January 31, 2016, Mexico – Parliamentarians, academics and civil society organizations from Peru, Canada, the US and Mexico proposed an alliance between legislators and civil society organizations to develop a plan of action in opposition to the Trans-Pacific Partnership (the TPP, its acronym in English).
The proposal came from a conversation that took place on January 28 in the Senate of the Republic of Mexico where they discussed the harmful effects of the trade agreement for the rights of individuals and peoples, and that the TPP benefits transnational corporations and global financial capital.
Andres Fontecilla, a Canadian parliamentarian from the Quebec Solidarity Party, proposed an alliance between parliamentarians and social movements in the countries that signed the treaty to undertake various types of action.
Actions include political struggle in the streets with demonstrations; media and educational struggles to convince people to oppose the TPP and create a groundswell of public opinion, pressure on parliament and seeking a legal remedy, challenging the TPP in organizations such as the Court of The Hague and the United Nations, according to a report by Information Regeneration.
Tracey Ramsey, of the parliamentary party New Democracy, urged Canadian parliamentarians in a video message to vote against ratification of the TPP , and warned that the TPP will cause more financial crisis on developing countries by allowing the entry of any kind of investment including speculative capital.
Senator Manuel Bartlett Diaz said national oligarchies associated with international finance capital imposed measures against our people. He cited the energy reform that was promoted by transnational interests and the Mexican government.
The most harmful trade treaty in history
Senator Layda Sansores San Román said that the TPP trade agreement is “the most harmful in history” as it will affect access to medicines due to the restrictions in the field of intellectual property.
Layda said the TPP will deepen the gap between the rich and the poor, will eliminate net neutrality, and will hurt privacy and freedom of expression. It also opens the door to replicate the problems of concentration of broadcast media.
Ana Romero of the Peruvian Network for Globalization with Equity (RED GE) said that in her country society opposes the TPP for its content and the function this trade agreement fulfills.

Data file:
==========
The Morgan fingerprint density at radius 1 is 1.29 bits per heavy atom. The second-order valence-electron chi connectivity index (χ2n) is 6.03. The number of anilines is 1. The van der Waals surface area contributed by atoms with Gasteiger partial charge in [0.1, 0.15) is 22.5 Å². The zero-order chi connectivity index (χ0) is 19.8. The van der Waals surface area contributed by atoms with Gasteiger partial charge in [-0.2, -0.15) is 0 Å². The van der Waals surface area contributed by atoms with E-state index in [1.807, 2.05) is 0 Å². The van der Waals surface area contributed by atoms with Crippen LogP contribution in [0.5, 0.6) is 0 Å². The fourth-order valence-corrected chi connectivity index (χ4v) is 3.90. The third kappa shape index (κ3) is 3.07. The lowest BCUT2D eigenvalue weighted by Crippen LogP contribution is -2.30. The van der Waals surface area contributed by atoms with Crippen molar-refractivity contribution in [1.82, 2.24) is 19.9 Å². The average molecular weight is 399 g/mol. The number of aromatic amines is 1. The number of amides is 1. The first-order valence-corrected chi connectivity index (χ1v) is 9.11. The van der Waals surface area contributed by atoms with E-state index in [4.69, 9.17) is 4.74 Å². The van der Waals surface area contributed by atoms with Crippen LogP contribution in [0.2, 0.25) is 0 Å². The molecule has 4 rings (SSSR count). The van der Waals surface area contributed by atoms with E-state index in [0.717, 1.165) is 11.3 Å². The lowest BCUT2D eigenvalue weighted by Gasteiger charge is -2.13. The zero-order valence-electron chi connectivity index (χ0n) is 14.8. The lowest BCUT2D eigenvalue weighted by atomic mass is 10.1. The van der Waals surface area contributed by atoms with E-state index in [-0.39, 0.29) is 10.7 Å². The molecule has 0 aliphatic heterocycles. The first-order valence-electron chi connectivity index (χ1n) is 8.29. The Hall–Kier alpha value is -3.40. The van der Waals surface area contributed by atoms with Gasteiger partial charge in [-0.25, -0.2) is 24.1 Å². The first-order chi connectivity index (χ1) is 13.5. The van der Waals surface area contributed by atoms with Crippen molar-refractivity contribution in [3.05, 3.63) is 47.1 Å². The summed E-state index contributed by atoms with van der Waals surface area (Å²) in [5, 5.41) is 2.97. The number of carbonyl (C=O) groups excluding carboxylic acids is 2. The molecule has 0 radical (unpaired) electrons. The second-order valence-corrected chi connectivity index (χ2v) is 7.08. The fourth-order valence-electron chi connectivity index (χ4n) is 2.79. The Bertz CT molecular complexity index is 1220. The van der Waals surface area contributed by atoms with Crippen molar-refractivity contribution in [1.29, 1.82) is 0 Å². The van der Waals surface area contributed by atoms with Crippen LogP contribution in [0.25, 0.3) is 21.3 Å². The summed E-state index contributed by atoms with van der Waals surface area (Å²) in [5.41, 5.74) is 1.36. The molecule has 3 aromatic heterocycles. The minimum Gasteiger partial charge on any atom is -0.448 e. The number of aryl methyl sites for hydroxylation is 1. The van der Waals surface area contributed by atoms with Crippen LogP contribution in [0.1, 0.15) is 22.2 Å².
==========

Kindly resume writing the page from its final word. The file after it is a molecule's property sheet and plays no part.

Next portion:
“In its content , we can say that the TPP promotes and encourages corruption and goes against the regional and Latin American integration that our people seek,” she said.
Romero proposed the design of an international joint strategy involving all countries that will be affected by the TPP to put forth concrete actions that will be accompanied by parliamentary action, as well as to go with an injunction before the Inter-American Commission on Human Rights.
Karen Hansen of the Institute for Agriculture and Trade Policy in the United States said that in the field both in Mexico and in other countries that will be affected, NAFTA and the TPP “are more of the same” because of their effect on small producers.
Hansen added that another sector that will be impacted is health in terms of drugs , because it will give monopoly power to pharmaceutical companies.
Carlos Figueroa, a representative of the “Chile Coalition Against the TPP”, said that in his country they have not disclosed the real consequences that the strategic agreement will have on health, seed protection and digital rights, and the exercise of control over personal data, persecution and criminalization of information on the Internet.
He said that in countries that will sign the TPP, less than 5% of parliamentarians have read the text and they don’t know the consequences that it implies; “It is a constitution tailored for transnational corporations that will change national laws,” he said.
Natalie Wais, a representative of the Confederation of National Trade Unions of Canada, warned that this treaty will increase the precarious conditions for workers and their wages due to competition between companies.
Wais said that the TPP will increase inequalities and will have an effect on prices of public services by increasing the pressure for privatization and liberalization. “We know how this generates more inequality,” she said.
Finally, Carlos Ventura of the Human Rights Center Fray Francisco de Vitoria, asked the Senate consult society and open wide spaces for discussion before voting on the TPP .
(Translated by Margaret Flowers)